But there was a major problem on the horizon that very, very few people saw coming. As it turns out, the payroll information necessary to correctly perform ACA reporting is only about 20% of the total information needed. ACA reporting is in essence group medical plan reporting, and thus requires an intensive knowledge of how employee benefits work. You can learn more about what exactly this means by reviewing a blog post we recently released entitled “Is ACA Reporting

More Payroll or Benefits Related?”

As employers began to actively work with their payroll vendors to begin completing the reporting, the wheels began to come off of the bus. They quickly learned that in most cases their payroll vendors had almost no answers for even the most basic of employee benefit questions.

To further complicate things, the process developed by payroll companies has revealed how little they know about how employee benefits work. Also, very few payroll companies have staffed appropriately. This has left employers quite anxious and frustrated over their choice of ACA reporting vendors. You might enjoy this letter that was recently written that outlines how this impacted one employee benefit advisor in the marketplace.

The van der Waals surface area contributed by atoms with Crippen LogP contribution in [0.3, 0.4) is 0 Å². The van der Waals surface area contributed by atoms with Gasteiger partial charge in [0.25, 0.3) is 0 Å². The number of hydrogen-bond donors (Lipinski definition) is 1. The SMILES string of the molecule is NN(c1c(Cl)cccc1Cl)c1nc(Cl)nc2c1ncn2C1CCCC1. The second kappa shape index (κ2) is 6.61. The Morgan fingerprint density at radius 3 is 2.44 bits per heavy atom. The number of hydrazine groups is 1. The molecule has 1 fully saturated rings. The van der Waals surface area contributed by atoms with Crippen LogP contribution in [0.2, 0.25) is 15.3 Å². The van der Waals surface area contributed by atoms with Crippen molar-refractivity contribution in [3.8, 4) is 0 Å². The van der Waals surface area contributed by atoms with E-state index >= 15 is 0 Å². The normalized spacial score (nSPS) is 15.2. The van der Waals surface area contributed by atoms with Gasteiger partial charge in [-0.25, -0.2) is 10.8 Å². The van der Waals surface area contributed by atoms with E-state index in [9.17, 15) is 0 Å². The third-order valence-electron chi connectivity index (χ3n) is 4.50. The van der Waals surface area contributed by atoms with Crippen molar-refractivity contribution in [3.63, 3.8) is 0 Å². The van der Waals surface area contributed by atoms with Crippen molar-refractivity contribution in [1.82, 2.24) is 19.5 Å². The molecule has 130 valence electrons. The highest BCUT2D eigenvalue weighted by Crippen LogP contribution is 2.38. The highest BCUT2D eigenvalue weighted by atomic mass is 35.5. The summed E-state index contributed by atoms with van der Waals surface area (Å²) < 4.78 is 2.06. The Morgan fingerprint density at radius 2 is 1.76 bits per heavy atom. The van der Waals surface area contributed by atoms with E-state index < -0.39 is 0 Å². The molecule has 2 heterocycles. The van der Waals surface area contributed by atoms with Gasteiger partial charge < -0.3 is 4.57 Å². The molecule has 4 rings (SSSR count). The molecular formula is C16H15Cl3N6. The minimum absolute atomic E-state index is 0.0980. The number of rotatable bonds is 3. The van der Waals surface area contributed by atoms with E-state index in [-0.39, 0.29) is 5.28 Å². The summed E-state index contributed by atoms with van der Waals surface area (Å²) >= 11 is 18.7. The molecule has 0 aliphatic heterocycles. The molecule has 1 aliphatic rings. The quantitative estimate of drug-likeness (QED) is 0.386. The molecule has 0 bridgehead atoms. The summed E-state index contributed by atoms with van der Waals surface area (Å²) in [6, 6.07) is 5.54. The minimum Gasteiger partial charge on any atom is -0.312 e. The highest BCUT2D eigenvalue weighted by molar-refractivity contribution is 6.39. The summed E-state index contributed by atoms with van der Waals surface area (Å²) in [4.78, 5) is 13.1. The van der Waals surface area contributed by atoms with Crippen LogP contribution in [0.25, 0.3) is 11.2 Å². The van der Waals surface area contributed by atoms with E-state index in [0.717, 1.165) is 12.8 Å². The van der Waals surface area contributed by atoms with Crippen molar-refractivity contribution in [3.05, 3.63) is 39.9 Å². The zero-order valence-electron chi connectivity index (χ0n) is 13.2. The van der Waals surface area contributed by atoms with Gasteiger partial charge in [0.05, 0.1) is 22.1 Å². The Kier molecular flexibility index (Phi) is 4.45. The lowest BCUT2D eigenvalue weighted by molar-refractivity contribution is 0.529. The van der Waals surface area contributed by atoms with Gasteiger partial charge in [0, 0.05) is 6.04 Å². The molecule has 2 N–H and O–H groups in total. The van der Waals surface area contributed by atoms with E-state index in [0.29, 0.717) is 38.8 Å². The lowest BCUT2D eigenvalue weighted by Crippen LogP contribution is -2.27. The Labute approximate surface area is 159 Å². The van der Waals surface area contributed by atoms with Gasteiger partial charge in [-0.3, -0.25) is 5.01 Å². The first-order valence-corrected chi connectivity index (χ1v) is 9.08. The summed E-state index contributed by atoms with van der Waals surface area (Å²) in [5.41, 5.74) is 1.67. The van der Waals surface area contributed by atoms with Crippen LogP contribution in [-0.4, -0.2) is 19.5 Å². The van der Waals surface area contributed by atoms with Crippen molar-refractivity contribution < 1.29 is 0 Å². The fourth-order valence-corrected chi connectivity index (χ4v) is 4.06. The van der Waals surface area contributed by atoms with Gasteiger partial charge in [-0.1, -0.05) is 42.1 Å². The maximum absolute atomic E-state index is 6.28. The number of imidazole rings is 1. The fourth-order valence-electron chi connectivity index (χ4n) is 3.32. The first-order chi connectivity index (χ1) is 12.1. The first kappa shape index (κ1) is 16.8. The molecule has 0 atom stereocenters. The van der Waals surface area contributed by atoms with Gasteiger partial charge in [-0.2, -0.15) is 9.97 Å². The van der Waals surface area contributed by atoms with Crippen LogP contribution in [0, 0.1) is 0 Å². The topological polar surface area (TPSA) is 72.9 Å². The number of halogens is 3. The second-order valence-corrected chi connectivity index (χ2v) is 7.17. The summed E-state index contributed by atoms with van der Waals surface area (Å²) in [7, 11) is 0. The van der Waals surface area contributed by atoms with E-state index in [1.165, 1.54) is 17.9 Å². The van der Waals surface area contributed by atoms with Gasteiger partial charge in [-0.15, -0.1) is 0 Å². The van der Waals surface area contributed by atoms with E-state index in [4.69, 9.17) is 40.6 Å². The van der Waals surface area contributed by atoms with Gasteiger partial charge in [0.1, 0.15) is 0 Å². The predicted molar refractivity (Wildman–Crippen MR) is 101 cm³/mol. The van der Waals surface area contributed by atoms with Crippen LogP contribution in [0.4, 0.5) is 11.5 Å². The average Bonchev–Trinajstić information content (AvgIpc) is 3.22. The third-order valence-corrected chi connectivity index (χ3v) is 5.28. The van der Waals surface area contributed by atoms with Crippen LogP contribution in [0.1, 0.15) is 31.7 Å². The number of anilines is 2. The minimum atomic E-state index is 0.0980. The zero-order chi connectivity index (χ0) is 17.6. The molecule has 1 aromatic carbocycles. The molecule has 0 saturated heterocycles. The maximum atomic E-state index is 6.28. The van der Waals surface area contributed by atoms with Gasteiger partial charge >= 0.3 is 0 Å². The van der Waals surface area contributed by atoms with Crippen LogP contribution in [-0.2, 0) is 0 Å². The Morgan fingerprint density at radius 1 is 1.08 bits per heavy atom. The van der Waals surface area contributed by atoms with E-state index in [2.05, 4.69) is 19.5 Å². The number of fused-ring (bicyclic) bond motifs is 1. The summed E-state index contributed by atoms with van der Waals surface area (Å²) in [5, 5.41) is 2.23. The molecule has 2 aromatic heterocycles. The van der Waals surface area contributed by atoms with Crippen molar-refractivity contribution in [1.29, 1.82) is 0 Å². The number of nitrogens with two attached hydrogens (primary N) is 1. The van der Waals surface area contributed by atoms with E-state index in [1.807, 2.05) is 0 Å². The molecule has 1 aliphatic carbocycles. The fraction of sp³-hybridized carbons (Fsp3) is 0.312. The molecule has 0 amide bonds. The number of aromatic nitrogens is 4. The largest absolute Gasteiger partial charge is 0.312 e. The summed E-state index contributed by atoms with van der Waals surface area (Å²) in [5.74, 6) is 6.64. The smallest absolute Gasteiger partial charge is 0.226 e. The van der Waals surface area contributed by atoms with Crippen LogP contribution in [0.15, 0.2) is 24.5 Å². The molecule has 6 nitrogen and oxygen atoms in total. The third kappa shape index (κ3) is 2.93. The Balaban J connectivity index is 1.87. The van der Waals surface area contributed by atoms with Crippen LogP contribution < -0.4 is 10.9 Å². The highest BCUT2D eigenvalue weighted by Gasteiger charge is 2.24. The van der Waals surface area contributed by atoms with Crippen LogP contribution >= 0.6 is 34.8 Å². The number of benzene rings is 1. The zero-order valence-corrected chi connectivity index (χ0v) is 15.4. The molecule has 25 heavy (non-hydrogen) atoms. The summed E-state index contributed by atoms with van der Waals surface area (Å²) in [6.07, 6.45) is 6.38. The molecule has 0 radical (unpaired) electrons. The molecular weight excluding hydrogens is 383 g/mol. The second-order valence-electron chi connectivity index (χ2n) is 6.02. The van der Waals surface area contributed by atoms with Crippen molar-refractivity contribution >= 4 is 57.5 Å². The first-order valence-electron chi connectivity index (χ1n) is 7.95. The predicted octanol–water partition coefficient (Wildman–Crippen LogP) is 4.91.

HIPAA & HITECH Compliant? Many CPAs and Payroll Firms Are Not …

it is my strongest belief that ACA reporting is changing the employee benefit marketplace in a way that few could have predicted

There has also been quite a stir recently as some CPAs and payroll companies who decided to perform this reporting just became aware that they must be HIPAA and HITECH compliant. The reason most payroll companies and CPAs forget about this detail is that they normally work with employee specific information regarding payroll records.

For payroll record specific information, HIPAA privacy rules have an exception that allow for the data to not be considered Protected Health Information (PHI). When it comes to ACA Reporting however, there is no similar exception.
The information that is necessary to complete ACA reporting (list here) contains employee Social Security Numbers that are connected with medical plan enrollment details. For this reason, the data necessary to complete ACA Reporting must include PHI and thus the HIPAA and HITECH Compliance rules come into effect.

These rules require many various things, including the following:

  • Employers must enter into a Business Associate Agreement with any vendor they share PHI to in order to complete ACA reporting.
  • Once the vendor comes into contact with the PHI, they have responsibilities to encrypt and safeguard this information.
  • Any communication that includes PHI (emails, etc) must be sent encrypted in order to ensure compliance